Thin, durable heating patches were created using intense pulses of light to fuse tiny silver wires with polyester. Their heating performance is nearly 70 percent higher than similar patches. The inexpensive patches can be powered by coin batteries and can generate heat where the human body needs it since they can be sewed on as patches.

This image shows how to make a personal heating patch from polyester fabric fused with tiny silver wires using pulses of intense light from a xenon lamp. (Hyun-Jun Hwang and Rajiv Malhotra/Rutgers University-New Brunswick)

It is estimated that 47 percent of global energy is used for indoor heating and 42 percent of that energy is wasted to heat empty space and objects instead of people. Solving the global energy crisis — a major contributor to global warming — would require a sharp reduction in energy for indoor heating.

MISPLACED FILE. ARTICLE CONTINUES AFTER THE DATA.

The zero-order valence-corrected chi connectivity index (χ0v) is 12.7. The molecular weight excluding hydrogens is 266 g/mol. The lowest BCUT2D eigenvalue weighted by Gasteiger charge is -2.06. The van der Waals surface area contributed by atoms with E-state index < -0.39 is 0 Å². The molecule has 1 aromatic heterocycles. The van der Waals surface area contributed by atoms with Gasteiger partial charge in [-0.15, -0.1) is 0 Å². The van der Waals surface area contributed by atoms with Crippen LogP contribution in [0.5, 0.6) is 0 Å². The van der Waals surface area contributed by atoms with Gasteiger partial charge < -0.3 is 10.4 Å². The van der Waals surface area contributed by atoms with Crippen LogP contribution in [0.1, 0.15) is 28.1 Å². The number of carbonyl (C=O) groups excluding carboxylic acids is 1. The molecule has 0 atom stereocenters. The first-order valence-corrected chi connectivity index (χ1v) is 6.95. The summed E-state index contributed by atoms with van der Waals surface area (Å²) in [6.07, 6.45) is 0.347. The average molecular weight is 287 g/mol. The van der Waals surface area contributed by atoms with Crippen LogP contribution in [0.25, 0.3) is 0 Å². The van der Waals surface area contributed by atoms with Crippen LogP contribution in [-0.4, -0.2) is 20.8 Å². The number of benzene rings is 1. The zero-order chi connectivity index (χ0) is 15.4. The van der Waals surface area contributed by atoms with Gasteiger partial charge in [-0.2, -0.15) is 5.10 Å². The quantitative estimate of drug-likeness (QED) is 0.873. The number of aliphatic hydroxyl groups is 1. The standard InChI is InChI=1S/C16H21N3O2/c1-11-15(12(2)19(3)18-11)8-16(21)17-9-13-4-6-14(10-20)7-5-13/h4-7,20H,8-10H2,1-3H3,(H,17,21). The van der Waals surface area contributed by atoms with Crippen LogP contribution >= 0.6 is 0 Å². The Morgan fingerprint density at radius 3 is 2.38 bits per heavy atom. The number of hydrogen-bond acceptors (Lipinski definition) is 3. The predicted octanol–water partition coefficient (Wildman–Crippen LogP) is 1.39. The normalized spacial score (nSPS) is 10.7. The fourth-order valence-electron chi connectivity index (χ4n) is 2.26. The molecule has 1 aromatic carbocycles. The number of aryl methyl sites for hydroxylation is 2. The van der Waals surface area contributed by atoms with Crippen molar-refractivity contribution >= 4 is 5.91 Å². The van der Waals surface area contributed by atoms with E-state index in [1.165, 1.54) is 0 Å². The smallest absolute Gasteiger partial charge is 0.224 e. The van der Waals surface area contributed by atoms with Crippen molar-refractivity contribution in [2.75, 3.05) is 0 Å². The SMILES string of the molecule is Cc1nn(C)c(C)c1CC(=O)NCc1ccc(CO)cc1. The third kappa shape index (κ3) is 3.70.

Personal thermal management, which focuses on heating the human body as needed, is an emerging potential solution. Such patches may also someday help warm anyone who works or plays outdoors.

Intense pulsed-light sintering was used to fuse silver nanowires — thousands of times thinner than a human hair — to polyester fibers using pulses of high-energy light. The process takes 300-millionths of a second. When compared with the current state-of-the-art in thermal patches, the new design generates more heat per patch area and is more durable after bending, washing, and exposure to humidity and high temperature.

Next steps include determining if the method can be used to create other smart fabrics, including patch-based sensors and circuits. The engineers also want to determine how many patches would be needed and where they should be placed on people to keep them comfortable while reducing indoor energy consumption.

For more information, contact Todd Bates at This email address is being protected from spambots. You need JavaScript enabled to view it.; 848-932-0550.